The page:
My hours of crafting the perfect profile page were ruined: compiling the perfect list of favorite musical artists, choosing my "top eight," agonizing over the appropriate words for my "about me" section, selecting a few of my best photos to create an exact brand of myself. (Question: how much did everyone hate the "top eight" feature? The act of publicly declaring and un-declaring your best friends always seemed wrong to me.)


I eventually recreated my Myspace profile, although quickly graduated to Facebook once high school hit. (I recently logged on to my long lost Myspace account, and insist you do the same as soon as you can. Nostalgia and self-loathing in its best form.) 


Nowadays online, anything goes. Headed to the beach? Tweet about it. Got a new haircut? Cue Instagram selfie. Not happy with the latest results on The Voice? It's time for a Facebook status. Gone to a concert? Vine it. 


It's terrifying, really. All it takes to learn the details of your everyday life is a quick Google search of your name in quotations. My results include my profiles for LinkedIn, Pinterest, Twitter, Facebook and Etsy, numerous articles from my local newspaper where I'm mentioned, the student newspaper I work at, a camp I attended years ago, Ladies' Home Journal from when I contributed a photo and a couple random websites. 


To avoid being hypocritical, I will say that I'm not at all in favor of abandoning widespread sharing on social media. It's the way of the times, and to ignore it would be archaic. As both participant in and observer of the "social media age," it's necessary to note the change in personal censorship over the last five years. 


"The idea of social media–having an audience and taking pictures for people to see–that's a scary thing. When I was young, things were simpler."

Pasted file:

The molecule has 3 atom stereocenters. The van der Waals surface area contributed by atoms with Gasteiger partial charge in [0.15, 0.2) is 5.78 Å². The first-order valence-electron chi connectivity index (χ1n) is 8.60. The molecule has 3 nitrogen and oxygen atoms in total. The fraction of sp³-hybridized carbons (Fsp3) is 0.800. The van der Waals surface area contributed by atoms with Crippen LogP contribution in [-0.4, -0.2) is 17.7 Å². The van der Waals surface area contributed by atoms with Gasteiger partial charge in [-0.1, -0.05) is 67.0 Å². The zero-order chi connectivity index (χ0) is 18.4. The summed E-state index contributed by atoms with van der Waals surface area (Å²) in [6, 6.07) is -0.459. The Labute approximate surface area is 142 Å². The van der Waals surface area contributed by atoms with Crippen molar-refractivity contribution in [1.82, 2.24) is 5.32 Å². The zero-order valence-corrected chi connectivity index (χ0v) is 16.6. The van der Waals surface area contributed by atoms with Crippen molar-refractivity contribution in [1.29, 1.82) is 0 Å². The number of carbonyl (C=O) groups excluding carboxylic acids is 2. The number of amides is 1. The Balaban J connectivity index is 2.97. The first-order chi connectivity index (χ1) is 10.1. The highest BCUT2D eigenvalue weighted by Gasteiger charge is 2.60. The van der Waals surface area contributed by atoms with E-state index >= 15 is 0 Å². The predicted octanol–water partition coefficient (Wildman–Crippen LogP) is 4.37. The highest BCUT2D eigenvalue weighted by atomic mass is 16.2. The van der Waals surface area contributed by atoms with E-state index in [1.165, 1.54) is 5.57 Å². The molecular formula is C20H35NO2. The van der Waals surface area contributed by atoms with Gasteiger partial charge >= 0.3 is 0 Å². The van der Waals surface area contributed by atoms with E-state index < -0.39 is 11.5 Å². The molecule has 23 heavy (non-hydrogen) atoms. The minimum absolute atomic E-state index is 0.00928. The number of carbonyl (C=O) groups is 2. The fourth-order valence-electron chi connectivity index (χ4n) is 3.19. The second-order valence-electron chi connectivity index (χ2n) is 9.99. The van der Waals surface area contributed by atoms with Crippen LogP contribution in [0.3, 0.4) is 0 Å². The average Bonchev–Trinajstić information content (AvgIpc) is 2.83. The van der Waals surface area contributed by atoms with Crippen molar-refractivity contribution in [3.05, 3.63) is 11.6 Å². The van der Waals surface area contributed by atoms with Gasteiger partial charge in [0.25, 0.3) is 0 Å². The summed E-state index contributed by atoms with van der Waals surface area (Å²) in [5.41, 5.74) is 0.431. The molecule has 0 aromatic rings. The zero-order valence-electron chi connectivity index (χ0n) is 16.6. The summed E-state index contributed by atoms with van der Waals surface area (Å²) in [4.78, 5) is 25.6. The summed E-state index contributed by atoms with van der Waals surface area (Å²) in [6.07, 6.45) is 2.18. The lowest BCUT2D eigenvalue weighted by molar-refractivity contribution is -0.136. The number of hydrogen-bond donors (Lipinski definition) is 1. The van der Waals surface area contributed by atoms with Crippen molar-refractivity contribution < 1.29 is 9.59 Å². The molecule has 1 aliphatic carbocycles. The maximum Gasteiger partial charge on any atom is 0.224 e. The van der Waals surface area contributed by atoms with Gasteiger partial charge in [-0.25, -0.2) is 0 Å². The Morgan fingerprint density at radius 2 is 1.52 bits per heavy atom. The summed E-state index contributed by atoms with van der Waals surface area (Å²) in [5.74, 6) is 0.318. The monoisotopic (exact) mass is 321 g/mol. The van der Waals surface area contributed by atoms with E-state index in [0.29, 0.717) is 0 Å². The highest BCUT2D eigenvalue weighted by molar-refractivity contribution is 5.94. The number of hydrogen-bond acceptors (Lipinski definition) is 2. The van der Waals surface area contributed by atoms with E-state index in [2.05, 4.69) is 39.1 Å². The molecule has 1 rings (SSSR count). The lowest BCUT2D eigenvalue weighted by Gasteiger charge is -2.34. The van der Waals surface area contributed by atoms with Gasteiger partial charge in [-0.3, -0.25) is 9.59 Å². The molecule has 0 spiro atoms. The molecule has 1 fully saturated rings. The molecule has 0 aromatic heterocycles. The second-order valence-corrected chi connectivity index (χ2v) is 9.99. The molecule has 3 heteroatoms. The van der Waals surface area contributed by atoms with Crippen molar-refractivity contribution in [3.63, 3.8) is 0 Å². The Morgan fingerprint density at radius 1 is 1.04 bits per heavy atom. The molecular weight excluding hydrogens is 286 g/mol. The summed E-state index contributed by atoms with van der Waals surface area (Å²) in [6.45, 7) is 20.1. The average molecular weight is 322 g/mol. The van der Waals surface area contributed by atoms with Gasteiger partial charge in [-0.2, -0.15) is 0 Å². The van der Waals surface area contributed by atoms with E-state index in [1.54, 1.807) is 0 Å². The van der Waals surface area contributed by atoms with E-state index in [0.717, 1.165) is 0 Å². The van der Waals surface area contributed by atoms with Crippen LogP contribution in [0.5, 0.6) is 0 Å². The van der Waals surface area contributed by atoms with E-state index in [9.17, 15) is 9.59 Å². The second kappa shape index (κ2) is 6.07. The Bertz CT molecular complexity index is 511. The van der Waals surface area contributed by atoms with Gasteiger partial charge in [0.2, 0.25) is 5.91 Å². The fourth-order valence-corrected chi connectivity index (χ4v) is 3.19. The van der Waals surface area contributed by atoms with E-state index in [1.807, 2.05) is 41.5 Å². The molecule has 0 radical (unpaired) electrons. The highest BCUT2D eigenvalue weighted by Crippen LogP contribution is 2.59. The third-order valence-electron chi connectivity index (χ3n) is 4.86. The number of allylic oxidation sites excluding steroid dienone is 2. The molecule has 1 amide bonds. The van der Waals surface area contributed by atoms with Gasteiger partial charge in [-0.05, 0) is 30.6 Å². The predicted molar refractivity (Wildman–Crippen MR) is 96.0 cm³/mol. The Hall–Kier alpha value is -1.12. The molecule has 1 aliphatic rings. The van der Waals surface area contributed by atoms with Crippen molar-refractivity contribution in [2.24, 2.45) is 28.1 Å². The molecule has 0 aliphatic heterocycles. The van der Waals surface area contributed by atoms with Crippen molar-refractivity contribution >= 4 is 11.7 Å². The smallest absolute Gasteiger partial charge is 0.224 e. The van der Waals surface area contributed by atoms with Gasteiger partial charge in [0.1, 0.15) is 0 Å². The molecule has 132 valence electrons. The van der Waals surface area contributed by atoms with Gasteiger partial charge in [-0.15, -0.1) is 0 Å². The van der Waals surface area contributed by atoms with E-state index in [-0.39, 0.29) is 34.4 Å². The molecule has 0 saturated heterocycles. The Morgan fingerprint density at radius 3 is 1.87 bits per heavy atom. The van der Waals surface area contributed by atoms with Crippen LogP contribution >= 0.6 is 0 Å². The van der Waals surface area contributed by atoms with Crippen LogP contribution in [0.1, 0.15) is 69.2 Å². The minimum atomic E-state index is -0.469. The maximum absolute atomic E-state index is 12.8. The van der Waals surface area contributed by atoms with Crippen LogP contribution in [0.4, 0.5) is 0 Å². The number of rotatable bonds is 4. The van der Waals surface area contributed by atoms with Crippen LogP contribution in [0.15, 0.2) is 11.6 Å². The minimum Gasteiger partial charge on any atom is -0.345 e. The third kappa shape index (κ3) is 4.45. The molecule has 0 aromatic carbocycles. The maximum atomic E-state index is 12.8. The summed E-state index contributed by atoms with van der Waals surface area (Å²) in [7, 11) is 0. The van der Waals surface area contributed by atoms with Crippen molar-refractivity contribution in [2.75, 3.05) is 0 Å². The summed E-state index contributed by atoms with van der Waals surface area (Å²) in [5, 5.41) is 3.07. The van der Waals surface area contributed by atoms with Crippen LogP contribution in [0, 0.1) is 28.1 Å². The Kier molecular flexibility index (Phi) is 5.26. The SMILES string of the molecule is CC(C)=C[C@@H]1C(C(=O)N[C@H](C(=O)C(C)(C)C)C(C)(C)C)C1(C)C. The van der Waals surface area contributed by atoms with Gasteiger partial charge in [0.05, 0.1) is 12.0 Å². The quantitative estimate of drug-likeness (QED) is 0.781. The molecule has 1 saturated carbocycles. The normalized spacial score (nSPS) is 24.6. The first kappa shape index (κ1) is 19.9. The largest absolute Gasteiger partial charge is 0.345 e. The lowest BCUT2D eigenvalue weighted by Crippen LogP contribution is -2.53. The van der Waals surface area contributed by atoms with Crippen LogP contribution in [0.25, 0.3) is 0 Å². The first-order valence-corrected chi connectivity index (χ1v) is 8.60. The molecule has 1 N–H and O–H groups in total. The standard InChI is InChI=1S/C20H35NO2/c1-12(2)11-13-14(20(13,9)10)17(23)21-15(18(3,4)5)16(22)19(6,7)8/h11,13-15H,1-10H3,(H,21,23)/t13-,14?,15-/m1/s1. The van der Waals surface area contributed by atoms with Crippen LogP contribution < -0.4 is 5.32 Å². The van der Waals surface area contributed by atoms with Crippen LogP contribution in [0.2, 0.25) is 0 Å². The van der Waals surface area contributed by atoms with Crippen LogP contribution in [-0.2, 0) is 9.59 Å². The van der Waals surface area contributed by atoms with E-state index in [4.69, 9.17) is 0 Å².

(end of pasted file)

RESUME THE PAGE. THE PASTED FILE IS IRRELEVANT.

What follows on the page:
-Sofia Coppola to W Magazine, June/July 2013 issue



Image: collage by Moshekwa Langa

Thursday, June 6, 2013

Repeat

What goes around, comes around


Fast fashion is great in that it allows for a quick succession of trends to parade by in a given season. It's (often) cheap, easily replaced and, just a few years later, perhaps regretted by its previous owner. Don't lie – you know you've stalked yourself on Facebook pre-2010 and wondered: "What, of all things, was I thinking? Wearing?

Fast fashion is fun, but the classic article will always reign supreme in my mind. I'm not sure why, but I've always had a thought of my future children and grandchildren rummaging through my old clothes, shoes and accessories, pulling out pieces that were, and still are, remarkably wearable. Maybe it's that I'm hoping to be a cool mom or grandma. Maybe it's a secret incentive for me to buy nice things that will last forever. Or maybe, it's the notion that there's something special about things that never go out of style. 


And here we are: Jean Shrimpton in a '60s Vogue UK shoot, wearing a lushly printed floral shirt, simple white skirt and low-slung pointed heels. Recalling recent runway shows, in comparison, sparks a reverse deja vu. Pointed shoes are boldly back – in flats, low heels and higher (Marc Jacobs, Louis Vuitton). Florals, while not presently new, are nonetheless here again. And a white skirt – whether pencil or mini – will never be gone. 

Photo: Jean Shrimpton in Vogue UK, April 1965 by David Bailey

Floral print top, Clover Canyon (on sale!); Quilted skirt, Topshop; Mary Jane mid heels, Marc Jacobs